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Note: This page is part of the archive.

This document is part of the US-CERT website archive. These documents are no longer updated and may contain outdated information. Links may also no longer function. Please contact if you have any questions about the US-CERT website archive.

Application Firewalls and Proxies - Introduction and Concept of Operations

Author(s): Howard F. Lipson Ken van Wyk Maturity Levels and Audience Indicators: L3  / M  L  SDLC Life Cycles: Architecture  Design  Copyright: Copyright © Carnegie Mellon University 2005-2012.


Practices that could significantly improve application security by integrating knowledge about an application’s specific security needs into elements of the IT security infrastructure are often overlooked. This document describes one of the many potential topic areas involving the integration of business applications into a supporting IT security infrastructure. Application firewalls attempt to use application-specific knowledge to improve the perimeter defense that the security infrastructure provides.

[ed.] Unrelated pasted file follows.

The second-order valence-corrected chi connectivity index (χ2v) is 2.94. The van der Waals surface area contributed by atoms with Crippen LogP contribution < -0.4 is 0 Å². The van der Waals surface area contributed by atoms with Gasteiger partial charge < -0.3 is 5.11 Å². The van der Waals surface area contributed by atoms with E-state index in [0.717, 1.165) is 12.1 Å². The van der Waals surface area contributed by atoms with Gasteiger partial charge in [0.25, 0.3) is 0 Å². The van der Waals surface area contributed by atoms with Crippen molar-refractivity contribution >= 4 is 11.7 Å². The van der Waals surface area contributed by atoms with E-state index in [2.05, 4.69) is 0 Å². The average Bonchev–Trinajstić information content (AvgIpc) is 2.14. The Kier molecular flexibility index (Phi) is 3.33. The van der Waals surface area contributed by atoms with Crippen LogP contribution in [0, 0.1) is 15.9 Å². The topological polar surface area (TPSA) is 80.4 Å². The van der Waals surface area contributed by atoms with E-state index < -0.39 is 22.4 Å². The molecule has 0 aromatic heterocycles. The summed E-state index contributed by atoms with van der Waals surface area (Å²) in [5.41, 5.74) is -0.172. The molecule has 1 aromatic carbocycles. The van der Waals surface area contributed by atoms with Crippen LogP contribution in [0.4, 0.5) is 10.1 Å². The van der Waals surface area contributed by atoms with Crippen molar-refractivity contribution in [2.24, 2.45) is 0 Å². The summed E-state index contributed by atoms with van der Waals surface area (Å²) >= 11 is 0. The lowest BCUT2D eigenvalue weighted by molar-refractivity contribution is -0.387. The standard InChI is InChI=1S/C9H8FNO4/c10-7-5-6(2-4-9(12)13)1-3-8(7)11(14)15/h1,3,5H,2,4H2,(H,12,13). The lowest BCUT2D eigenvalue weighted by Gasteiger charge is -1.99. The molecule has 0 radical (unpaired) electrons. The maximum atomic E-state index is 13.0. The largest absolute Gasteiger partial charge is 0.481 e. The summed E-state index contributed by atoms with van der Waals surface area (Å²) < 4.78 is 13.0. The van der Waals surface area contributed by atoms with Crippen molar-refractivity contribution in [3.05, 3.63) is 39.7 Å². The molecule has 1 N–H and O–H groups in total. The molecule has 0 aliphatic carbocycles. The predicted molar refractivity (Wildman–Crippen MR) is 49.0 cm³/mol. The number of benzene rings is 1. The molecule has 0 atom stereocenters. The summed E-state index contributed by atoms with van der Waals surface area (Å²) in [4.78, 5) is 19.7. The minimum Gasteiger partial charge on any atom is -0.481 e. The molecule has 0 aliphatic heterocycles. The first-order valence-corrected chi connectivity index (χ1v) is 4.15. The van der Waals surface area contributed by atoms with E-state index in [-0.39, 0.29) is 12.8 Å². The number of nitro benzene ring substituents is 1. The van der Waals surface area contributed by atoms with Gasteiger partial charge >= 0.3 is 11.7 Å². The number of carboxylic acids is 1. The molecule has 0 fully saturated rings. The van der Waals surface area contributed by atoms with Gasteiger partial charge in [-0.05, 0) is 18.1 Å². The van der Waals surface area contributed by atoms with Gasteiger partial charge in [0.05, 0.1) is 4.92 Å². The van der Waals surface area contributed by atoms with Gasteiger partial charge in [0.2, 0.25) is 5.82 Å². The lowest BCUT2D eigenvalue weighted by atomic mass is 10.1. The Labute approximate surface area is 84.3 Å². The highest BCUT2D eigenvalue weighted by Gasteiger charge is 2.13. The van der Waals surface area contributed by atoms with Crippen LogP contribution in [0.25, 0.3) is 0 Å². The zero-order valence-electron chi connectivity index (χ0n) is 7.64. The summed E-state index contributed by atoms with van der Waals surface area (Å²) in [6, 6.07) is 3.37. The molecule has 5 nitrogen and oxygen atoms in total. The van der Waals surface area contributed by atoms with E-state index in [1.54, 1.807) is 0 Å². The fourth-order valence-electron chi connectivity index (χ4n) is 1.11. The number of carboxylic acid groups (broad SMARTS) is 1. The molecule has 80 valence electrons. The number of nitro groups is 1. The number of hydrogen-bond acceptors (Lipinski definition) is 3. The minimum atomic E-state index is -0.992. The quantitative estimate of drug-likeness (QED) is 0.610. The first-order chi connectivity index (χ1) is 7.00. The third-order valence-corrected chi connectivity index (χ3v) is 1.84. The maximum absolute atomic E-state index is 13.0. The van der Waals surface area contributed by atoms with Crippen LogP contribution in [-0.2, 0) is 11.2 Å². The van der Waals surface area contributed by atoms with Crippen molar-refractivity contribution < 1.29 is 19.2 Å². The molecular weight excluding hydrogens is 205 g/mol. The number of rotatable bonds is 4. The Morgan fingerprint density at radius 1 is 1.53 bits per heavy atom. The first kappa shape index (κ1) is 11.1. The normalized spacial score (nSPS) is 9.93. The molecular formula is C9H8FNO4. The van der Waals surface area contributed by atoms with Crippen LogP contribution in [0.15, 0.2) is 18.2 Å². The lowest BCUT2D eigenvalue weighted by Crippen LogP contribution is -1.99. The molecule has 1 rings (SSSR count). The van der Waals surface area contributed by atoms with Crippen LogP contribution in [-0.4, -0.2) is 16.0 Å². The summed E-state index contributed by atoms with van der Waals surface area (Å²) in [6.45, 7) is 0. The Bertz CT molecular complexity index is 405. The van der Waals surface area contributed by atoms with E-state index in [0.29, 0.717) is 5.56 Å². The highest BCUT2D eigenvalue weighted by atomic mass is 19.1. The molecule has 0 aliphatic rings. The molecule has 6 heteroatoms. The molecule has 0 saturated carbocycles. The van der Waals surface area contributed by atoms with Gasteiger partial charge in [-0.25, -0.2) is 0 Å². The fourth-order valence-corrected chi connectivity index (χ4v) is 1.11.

Providing a safe operating environment for a business-critical application is among the final—and arguably most crucial—steps in the assembly and integration process. Creating and maintaining a secure IT environment for a mission-critical business application is essential not only for the security of the application but also for the viability of the organization that the application supports. This step represents the traditional intersection between the software development and IT teams. And, as one might expect, the critically timed team handoff from application developers to the IT staff is filled with opportunities for making catastrophic errors. Among other things, practices that can significantly improve application security are often overlooked due to myriad reasons, including the respective teams’ lack of understanding of the needs and capabilities of their counterparts. For example, practices that could significantly improve application security by integrating knowledge about the application’s specific security needs into elements of the IT security infrastructure are seldom applied or even considered.